Books wrapped in brown paper sit in a pile at the front of Megan Young-Jones's classroom at Hanwell Park Academy, a new school southwest of Fredericton.
Each one has the book's first sentence written on the front, with the book's title and original cover hidden just below the surface until chosen by a student.
The idea, Young-Jones says, is for students not to judge a book by its cover.
A colleague shared this idea for engaging students when Young-Jones, a Grade 6 and 7 teacher, was working at George Street Middle School in Fredericton.
She decided to follow up on it this year, making it a New Year's surprise for her language arts students.
Young-Jones said reading is a passion of hers ,and she likes to find different ways for students to interact with books.
"I try my best to meet kids where they are and try to help them find the joy in reading," she said. "And it not be a chore, because it should be something that they enjoy."
Young-Jones chose the first round of books herself, but students have since taken over the project and picked books with first sentences that they thought would intrigue their classmates.
Taylin Whitlock, a Grade 7 student at Hanwell Park, said she helped pick out some of the books to wrap.
She chose books that had interesting first sentences, such as this one for One True Way by Shannon Hitchcock: "My life was about to change."
Another book she picked was Hide and Seeker by Daka Hermon, which begins with the sentence "Zee never shoulda come back."
Although she hasn't chosen a book from the pile to read yet, Taylin was happy to have picked some of the mystery books for the display.
Carter Waugh, another Grade 7 student, took a book from the pile but he hasn't started reading it yet, since he's still reading another.
He said the project is cool because a lot of students do grab books because of their covers.
"Sometimes it doesn't always tell what the book is about," Carter said.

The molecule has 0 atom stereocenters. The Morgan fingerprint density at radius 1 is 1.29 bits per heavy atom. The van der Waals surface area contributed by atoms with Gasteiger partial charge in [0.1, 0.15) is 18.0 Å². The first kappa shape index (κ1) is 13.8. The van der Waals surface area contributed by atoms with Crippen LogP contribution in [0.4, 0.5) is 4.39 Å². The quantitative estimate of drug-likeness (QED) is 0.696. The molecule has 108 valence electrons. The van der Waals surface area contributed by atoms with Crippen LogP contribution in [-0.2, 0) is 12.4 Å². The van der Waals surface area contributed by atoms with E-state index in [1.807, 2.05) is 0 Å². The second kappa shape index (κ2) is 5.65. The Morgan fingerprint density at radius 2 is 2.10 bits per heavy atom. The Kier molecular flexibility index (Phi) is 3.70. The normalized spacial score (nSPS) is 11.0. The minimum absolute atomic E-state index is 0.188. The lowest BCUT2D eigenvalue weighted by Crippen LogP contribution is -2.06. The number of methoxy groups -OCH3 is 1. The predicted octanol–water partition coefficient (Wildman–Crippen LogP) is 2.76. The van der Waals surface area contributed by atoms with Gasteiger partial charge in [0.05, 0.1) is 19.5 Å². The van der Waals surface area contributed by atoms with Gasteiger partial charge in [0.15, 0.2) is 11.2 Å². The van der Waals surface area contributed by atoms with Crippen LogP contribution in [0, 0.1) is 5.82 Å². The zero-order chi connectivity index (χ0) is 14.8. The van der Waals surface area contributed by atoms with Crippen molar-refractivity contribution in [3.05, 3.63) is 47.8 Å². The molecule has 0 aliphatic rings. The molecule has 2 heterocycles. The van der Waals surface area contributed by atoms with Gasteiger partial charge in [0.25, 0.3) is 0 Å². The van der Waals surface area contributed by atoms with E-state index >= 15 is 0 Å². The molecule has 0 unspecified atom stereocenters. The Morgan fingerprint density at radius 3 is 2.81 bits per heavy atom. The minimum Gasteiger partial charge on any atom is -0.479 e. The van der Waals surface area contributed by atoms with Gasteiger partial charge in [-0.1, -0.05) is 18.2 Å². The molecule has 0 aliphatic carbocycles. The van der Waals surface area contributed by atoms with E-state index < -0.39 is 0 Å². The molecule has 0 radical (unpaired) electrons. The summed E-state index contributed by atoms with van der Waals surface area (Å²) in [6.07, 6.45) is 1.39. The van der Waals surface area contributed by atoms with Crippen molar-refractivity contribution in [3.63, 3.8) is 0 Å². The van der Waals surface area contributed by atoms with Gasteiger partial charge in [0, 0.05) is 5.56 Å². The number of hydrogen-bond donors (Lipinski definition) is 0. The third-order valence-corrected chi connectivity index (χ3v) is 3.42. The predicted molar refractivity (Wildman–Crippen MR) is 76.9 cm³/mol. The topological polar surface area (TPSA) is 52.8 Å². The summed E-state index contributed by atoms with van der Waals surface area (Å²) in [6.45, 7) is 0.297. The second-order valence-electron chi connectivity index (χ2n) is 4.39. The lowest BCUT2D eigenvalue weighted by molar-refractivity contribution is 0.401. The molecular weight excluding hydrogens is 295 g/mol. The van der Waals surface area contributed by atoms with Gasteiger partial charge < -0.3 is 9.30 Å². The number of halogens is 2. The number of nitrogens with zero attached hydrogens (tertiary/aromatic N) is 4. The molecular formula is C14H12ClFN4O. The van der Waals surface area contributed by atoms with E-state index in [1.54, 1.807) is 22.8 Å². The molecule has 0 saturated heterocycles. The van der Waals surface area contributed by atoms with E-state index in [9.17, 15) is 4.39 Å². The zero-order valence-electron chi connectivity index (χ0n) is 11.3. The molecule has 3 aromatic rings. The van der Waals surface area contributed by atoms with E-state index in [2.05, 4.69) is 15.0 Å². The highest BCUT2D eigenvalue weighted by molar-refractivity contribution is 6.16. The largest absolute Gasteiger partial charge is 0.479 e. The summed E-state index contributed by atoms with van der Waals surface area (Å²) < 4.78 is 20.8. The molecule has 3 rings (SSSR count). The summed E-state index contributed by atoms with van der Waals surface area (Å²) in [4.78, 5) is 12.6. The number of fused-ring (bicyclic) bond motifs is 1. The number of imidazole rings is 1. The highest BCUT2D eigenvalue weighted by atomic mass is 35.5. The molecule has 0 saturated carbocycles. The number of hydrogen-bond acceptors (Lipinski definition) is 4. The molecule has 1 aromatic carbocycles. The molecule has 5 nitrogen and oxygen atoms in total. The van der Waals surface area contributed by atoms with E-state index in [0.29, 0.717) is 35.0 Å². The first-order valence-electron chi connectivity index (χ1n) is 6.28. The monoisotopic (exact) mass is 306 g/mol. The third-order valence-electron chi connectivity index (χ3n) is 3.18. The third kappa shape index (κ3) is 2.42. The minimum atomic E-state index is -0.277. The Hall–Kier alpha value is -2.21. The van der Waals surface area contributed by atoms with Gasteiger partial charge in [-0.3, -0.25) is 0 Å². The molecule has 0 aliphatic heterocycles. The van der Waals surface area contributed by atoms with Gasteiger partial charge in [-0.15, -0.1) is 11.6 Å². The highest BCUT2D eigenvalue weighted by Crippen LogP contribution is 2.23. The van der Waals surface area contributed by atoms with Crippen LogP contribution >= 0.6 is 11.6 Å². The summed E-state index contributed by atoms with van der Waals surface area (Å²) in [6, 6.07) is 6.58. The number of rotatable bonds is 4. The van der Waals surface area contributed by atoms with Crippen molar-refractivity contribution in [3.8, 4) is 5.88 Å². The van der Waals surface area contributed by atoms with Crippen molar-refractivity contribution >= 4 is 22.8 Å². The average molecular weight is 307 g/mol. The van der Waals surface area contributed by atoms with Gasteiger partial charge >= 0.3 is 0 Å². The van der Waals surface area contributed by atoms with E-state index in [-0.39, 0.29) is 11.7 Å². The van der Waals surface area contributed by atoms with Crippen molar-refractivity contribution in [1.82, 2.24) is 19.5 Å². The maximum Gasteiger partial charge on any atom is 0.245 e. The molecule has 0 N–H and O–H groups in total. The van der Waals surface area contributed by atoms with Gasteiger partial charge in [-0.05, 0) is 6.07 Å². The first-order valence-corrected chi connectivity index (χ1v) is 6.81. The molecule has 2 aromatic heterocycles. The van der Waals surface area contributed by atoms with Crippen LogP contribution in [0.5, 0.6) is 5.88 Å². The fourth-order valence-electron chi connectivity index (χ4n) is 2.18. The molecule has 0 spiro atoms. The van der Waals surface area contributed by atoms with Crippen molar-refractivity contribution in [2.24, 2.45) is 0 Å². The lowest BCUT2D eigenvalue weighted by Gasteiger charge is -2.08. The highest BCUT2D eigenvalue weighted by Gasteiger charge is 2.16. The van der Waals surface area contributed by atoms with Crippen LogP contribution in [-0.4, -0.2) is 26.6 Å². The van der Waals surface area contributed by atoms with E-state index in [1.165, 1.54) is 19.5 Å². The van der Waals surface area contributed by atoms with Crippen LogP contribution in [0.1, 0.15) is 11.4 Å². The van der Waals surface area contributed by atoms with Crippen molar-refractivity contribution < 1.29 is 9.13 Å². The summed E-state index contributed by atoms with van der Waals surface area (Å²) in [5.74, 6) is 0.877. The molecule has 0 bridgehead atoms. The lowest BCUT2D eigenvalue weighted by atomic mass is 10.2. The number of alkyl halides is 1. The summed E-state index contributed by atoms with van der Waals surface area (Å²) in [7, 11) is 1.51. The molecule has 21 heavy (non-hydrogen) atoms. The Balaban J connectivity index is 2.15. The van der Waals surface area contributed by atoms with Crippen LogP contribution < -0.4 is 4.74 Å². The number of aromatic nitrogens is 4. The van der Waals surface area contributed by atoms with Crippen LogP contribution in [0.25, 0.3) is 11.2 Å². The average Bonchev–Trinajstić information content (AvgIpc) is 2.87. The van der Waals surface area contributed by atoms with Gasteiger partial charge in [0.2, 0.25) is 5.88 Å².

Carter's pick was called Grenade and follows a man during the Second World War. The first sentence of the book is "An American bomb landed a hundred meters away—Kra-KOOM!—and the school building exploded."
One of Carter's favourite genres is historical fiction, so this book falls within his interests.
Young-Jones said if a student doesn't like the book they picked, she might encourage them to read 50 pages, or if it's a book she's read, she'll pitch the story to the student as best as she can.
"We're big fans in this room of 'If it's not a book for you, we don't force ourselves to read, we find the book that's the right fit for us.'"
When Young-Jones started the project, she didn't expect it to take off the way it did. She tweeted out a photo of the collection, and the principal of the school even came and picked one up to open on the school video announcements. Another teacher wanted the names of books she used.
Holden Boyer, a Grade 7 student, said the project is a "cool way to experience different types of things and just not your normal, everyday life."
"It definitely will help kids to try new books that they wouldn't normally try just because of the cover of a book," he said.
Holden said he's reading four books at the moment, but he plans to pick one of the wrapped books as soon as he can.
Young-Jones said there are different challenges each year with keeping students engaged with reading, but that she believes staying enthusiastic can help motivate students.
To do this, she tries different book projects, and also allows students to read graphic novels or listen to audio books.
She has her students write "To be read" lists and sometimes hosts a book café, where she brings in blankets, food and discussion cards. Students will get into groups and talk about the books they're reading while enjoying a snack.
Hanwell Park Academy also has a school-wide book initiative called an "Inchy" machine. It's a vending machine filled with books for kindergarten to Grade 8 students.
Teachers can nominate students for doing something good, and their name will go to the principal, who will pick a couple of names each day to win an Inchy coin, which can be used in the vending machine to take a book home.
"It's just another way to promote literacy in the building by putting books in students' hands that are theirs, too," said Young-Jones. "Because you never know who has access to books at home and who doesn't."